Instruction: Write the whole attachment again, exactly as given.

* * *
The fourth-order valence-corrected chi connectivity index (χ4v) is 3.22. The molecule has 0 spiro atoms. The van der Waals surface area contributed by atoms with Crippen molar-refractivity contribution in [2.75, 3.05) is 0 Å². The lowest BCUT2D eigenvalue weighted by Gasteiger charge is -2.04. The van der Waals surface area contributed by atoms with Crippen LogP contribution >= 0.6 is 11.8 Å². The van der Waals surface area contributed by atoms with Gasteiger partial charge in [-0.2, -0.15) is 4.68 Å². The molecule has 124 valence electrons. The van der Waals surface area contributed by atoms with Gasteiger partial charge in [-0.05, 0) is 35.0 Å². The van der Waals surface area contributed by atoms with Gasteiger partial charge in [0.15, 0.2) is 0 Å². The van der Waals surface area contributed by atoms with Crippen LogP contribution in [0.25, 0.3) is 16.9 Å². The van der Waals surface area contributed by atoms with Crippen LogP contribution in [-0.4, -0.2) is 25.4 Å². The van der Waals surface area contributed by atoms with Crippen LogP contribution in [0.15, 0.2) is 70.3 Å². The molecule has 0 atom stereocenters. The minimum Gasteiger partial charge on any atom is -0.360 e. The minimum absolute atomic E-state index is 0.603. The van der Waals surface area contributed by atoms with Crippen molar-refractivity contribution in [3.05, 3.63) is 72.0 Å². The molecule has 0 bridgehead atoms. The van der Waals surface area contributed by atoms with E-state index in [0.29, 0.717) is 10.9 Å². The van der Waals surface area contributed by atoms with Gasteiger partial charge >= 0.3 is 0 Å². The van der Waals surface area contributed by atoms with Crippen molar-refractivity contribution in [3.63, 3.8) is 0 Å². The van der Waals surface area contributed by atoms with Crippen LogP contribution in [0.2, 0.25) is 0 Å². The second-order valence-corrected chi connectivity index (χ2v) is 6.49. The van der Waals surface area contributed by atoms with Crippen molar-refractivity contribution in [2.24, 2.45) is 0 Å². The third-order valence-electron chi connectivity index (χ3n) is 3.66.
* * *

The fourth-order valence-corrected chi connectivity index (χ4v) is 3.22. The molecule has 0 spiro atoms. The van der Waals surface area contributed by atoms with Crippen molar-refractivity contribution in [2.75, 3.05) is 0 Å². The lowest BCUT2D eigenvalue weighted by Gasteiger charge is -2.04. The van der Waals surface area contributed by atoms with Crippen LogP contribution >= 0.6 is 11.8 Å². The van der Waals surface area contributed by atoms with Gasteiger partial charge in [-0.2, -0.15) is 4.68 Å². The molecule has 124 valence electrons. The van der Waals surface area contributed by atoms with Gasteiger partial charge in [-0.05, 0) is 35.0 Å². The van der Waals surface area contributed by atoms with Gasteiger partial charge in [0.15, 0.2) is 0 Å². The van der Waals surface area contributed by atoms with Crippen LogP contribution in [0.25, 0.3) is 16.9 Å². The van der Waals surface area contributed by atoms with Crippen LogP contribution in [-0.4, -0.2) is 25.4 Å². The van der Waals surface area contributed by atoms with Crippen LogP contribution in [0.15, 0.2) is 70.3 Å². The molecule has 0 atom stereocenters. The minimum Gasteiger partial charge on any atom is -0.360 e. The minimum absolute atomic E-state index is 0.603. The van der Waals surface area contributed by atoms with Crippen molar-refractivity contribution in [3.05, 3.63) is 72.0 Å². The molecule has 0 bridgehead atoms. The van der Waals surface area contributed by atoms with E-state index in [0.29, 0.717) is 10.9 Å². The van der Waals surface area contributed by atoms with Gasteiger partial charge >= 0.3 is 0 Å². The van der Waals surface area contributed by atoms with Crippen molar-refractivity contribution in [3.63, 3.8) is 0 Å². The van der Waals surface area contributed by atoms with Crippen LogP contribution in [0.2, 0.25) is 0 Å². The second-order valence-corrected chi connectivity index (χ2v) is 6.49. The van der Waals surface area contributed by atoms with Crippen molar-refractivity contribution in [2.24, 2.45) is 0 Å². The third-order valence-electron chi connectivity index (χ3n) is 3.66.